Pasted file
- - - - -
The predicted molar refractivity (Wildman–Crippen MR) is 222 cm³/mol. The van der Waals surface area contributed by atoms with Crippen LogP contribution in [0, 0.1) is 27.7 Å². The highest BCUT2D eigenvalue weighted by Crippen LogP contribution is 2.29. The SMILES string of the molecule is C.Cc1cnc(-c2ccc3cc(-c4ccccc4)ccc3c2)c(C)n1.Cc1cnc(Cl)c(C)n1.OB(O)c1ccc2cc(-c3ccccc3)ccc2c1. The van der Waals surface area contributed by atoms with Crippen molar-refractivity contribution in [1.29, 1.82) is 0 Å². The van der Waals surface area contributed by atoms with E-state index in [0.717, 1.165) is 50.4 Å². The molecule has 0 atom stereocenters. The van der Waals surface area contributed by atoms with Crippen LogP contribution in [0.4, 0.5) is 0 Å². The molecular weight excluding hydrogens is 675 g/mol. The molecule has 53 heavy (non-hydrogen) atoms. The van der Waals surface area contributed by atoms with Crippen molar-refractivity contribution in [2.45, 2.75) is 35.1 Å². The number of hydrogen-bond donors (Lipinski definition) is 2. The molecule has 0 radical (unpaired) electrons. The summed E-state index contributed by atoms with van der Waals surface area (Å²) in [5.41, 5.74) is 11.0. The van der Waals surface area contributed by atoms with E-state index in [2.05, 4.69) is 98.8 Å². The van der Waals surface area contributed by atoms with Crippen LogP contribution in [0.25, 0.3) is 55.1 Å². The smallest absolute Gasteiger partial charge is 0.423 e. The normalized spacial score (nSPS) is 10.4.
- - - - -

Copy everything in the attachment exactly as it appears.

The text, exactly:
The predicted molar refractivity (Wildman–Crippen MR) is 222 cm³/mol. The van der Waals surface area contributed by atoms with Crippen LogP contribution in [0, 0.1) is 27.7 Å². The highest BCUT2D eigenvalue weighted by Crippen LogP contribution is 2.29. The SMILES string of the molecule is C.Cc1cnc(-c2ccc3cc(-c4ccccc4)ccc3c2)c(C)n1.Cc1cnc(Cl)c(C)n1.OB(O)c1ccc2cc(-c3ccccc3)ccc2c1. The van der Waals surface area contributed by atoms with Crippen molar-refractivity contribution in [1.29, 1.82) is 0 Å². The van der Waals surface area contributed by atoms with E-state index in [0.717, 1.165) is 50.4 Å². The molecule has 0 atom stereocenters. The van der Waals surface area contributed by atoms with Crippen LogP contribution in [0.4, 0.5) is 0 Å². The molecular weight excluding hydrogens is 675 g/mol. The molecule has 53 heavy (non-hydrogen) atoms. The van der Waals surface area contributed by atoms with Crippen molar-refractivity contribution in [2.45, 2.75) is 35.1 Å². The number of hydrogen-bond donors (Lipinski definition) is 2. The molecule has 0 radical (unpaired) electrons. The summed E-state index contributed by atoms with van der Waals surface area (Å²) in [5.41, 5.74) is 11.0. The van der Waals surface area contributed by atoms with E-state index in [2.05, 4.69) is 98.8 Å². The van der Waals surface area contributed by atoms with Crippen LogP contribution in [0.25, 0.3) is 55.1 Å². The smallest absolute Gasteiger partial charge is 0.423 e. The normalized spacial score (nSPS) is 10.4.